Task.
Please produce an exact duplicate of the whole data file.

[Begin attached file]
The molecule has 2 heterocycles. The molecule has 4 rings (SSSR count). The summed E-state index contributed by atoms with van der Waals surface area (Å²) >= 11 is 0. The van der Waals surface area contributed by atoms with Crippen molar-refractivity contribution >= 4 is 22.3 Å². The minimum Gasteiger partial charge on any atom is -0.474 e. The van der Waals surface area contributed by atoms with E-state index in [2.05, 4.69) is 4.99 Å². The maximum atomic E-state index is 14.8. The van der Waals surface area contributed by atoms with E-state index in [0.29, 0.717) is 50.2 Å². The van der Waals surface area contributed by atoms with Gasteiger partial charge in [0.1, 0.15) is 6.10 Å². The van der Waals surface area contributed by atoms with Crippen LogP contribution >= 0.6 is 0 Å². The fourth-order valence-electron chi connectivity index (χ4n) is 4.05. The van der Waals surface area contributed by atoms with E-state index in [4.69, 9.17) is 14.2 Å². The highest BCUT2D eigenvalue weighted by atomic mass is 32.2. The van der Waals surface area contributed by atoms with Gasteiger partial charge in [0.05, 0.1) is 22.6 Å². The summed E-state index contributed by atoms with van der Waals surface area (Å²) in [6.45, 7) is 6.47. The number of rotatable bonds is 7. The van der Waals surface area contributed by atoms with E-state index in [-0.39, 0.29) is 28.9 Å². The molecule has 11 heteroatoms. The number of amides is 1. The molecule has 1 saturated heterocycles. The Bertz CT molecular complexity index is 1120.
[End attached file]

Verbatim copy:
The molecule has 2 heterocycles. The molecule has 4 rings (SSSR count). The summed E-state index contributed by atoms with van der Waals surface area (Å²) >= 11 is 0. The van der Waals surface area contributed by atoms with Crippen molar-refractivity contribution >= 4 is 22.3 Å². The minimum Gasteiger partial charge on any atom is -0.474 e. The van der Waals surface area contributed by atoms with E-state index in [2.05, 4.69) is 4.99 Å². The maximum atomic E-state index is 14.8. The van der Waals surface area contributed by atoms with E-state index in [0.29, 0.717) is 50.2 Å². The van der Waals surface area contributed by atoms with Gasteiger partial charge in [0.1, 0.15) is 6.10 Å². The van der Waals surface area contributed by atoms with Crippen LogP contribution >= 0.6 is 0 Å². The fourth-order valence-electron chi connectivity index (χ4n) is 4.05. The van der Waals surface area contributed by atoms with E-state index in [4.69, 9.17) is 14.2 Å². The highest BCUT2D eigenvalue weighted by atomic mass is 32.2. The van der Waals surface area contributed by atoms with Gasteiger partial charge in [0.05, 0.1) is 22.6 Å². The summed E-state index contributed by atoms with van der Waals surface area (Å²) in [6.45, 7) is 6.47. The number of rotatable bonds is 7. The van der Waals surface area contributed by atoms with E-state index in [-0.39, 0.29) is 28.9 Å². The molecule has 11 heteroatoms. The number of amides is 1. The molecule has 1 saturated heterocycles. The Bertz CT molecular complexity index is 1120.